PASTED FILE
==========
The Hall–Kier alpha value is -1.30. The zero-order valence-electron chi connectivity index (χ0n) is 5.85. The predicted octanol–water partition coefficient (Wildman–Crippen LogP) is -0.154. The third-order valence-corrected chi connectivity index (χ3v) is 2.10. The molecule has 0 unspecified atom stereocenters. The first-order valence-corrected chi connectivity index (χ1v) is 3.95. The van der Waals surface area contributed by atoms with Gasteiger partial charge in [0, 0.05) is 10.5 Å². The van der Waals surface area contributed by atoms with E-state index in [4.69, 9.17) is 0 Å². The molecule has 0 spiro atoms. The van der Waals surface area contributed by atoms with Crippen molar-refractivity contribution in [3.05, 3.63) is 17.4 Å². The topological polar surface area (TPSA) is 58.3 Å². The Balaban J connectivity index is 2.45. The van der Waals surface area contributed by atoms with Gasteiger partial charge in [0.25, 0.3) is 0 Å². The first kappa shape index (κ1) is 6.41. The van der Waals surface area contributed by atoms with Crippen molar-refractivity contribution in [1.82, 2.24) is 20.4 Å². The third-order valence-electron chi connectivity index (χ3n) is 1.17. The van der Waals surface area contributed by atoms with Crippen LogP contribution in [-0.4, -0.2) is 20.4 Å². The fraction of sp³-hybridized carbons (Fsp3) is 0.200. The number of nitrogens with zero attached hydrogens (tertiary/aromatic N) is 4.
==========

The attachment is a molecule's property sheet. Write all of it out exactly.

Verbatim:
The Hall–Kier alpha value is -1.30. The zero-order valence-electron chi connectivity index (χ0n) is 5.85. The predicted octanol–water partition coefficient (Wildman–Crippen LogP) is -0.154. The third-order valence-corrected chi connectivity index (χ3v) is 2.10. The molecule has 0 unspecified atom stereocenters. The first-order valence-corrected chi connectivity index (χ1v) is 3.95. The van der Waals surface area contributed by atoms with Gasteiger partial charge in [0, 0.05) is 10.5 Å². The van der Waals surface area contributed by atoms with E-state index in [4.69, 9.17) is 0 Å². The molecule has 0 spiro atoms. The van der Waals surface area contributed by atoms with Crippen molar-refractivity contribution in [3.05, 3.63) is 17.4 Å². The topological polar surface area (TPSA) is 58.3 Å². The Balaban J connectivity index is 2.45. The van der Waals surface area contributed by atoms with Gasteiger partial charge in [0.25, 0.3) is 0 Å². The first kappa shape index (κ1) is 6.41. The van der Waals surface area contributed by atoms with Crippen molar-refractivity contribution in [1.82, 2.24) is 20.4 Å². The third-order valence-electron chi connectivity index (χ3n) is 1.17. The van der Waals surface area contributed by atoms with Crippen LogP contribution in [-0.4, -0.2) is 20.4 Å². The fraction of sp³-hybridized carbons (Fsp3) is 0.200. The number of nitrogens with zero attached hydrogens (tertiary/aromatic N) is 4.